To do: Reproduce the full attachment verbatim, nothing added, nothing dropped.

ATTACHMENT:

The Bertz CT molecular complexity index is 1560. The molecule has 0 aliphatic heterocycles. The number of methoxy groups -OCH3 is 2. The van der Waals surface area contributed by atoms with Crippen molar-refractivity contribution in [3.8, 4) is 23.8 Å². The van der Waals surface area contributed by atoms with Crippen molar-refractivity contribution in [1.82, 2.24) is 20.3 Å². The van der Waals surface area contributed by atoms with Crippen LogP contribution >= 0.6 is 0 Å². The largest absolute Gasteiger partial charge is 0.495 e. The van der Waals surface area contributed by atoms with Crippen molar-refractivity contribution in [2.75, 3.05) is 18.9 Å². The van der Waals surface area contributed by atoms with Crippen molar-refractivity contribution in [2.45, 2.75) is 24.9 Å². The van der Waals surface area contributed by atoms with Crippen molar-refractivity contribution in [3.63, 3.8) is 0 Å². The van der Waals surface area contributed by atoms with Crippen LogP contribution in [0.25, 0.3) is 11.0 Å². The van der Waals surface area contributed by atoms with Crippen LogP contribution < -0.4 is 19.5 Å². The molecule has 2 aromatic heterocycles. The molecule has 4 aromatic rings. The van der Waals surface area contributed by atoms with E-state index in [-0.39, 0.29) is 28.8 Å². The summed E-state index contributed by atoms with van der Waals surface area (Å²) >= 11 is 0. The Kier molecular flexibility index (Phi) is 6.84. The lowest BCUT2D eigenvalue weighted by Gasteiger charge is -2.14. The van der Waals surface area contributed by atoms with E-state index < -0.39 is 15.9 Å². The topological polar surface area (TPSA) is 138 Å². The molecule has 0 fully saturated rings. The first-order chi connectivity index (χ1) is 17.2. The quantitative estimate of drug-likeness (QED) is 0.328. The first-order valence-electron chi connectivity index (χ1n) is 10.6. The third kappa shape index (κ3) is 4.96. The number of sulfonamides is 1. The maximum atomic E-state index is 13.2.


The Bertz CT molecular complexity index is 1560. The molecule has 0 aliphatic heterocycles. The number of methoxy groups -OCH3 is 2. The van der Waals surface area contributed by atoms with Crippen molar-refractivity contribution in [3.8, 4) is 23.8 Å². The van der Waals surface area contributed by atoms with Crippen molar-refractivity contribution in [1.82, 2.24) is 20.3 Å². The van der Waals surface area contributed by atoms with Crippen LogP contribution >= 0.6 is 0 Å². The largest absolute Gasteiger partial charge is 0.495 e. The van der Waals surface area contributed by atoms with Crippen molar-refractivity contribution in [2.75, 3.05) is 18.9 Å². The van der Waals surface area contributed by atoms with Crippen molar-refractivity contribution in [2.45, 2.75) is 24.9 Å². The van der Waals surface area contributed by atoms with Crippen molar-refractivity contribution in [3.63, 3.8) is 0 Å². The van der Waals surface area contributed by atoms with Crippen LogP contribution in [0.25, 0.3) is 11.0 Å². The van der Waals surface area contributed by atoms with Crippen LogP contribution < -0.4 is 19.5 Å². The molecule has 2 aromatic heterocycles. The molecule has 4 aromatic rings. The van der Waals surface area contributed by atoms with E-state index in [-0.39, 0.29) is 28.8 Å². The summed E-state index contributed by atoms with van der Waals surface area (Å²) >= 11 is 0. The Kier molecular flexibility index (Phi) is 6.84. The lowest BCUT2D eigenvalue weighted by Gasteiger charge is -2.14. The van der Waals surface area contributed by atoms with E-state index < -0.39 is 15.9 Å². The topological polar surface area (TPSA) is 138 Å². The molecule has 0 fully saturated rings. The first-order chi connectivity index (χ1) is 17.2. The quantitative estimate of drug-likeness (QED) is 0.328. The first-order valence-electron chi connectivity index (χ1n) is 10.6. The third kappa shape index (κ3) is 4.96. The number of sulfonamides is 1. The maximum atomic E-state index is 13.2.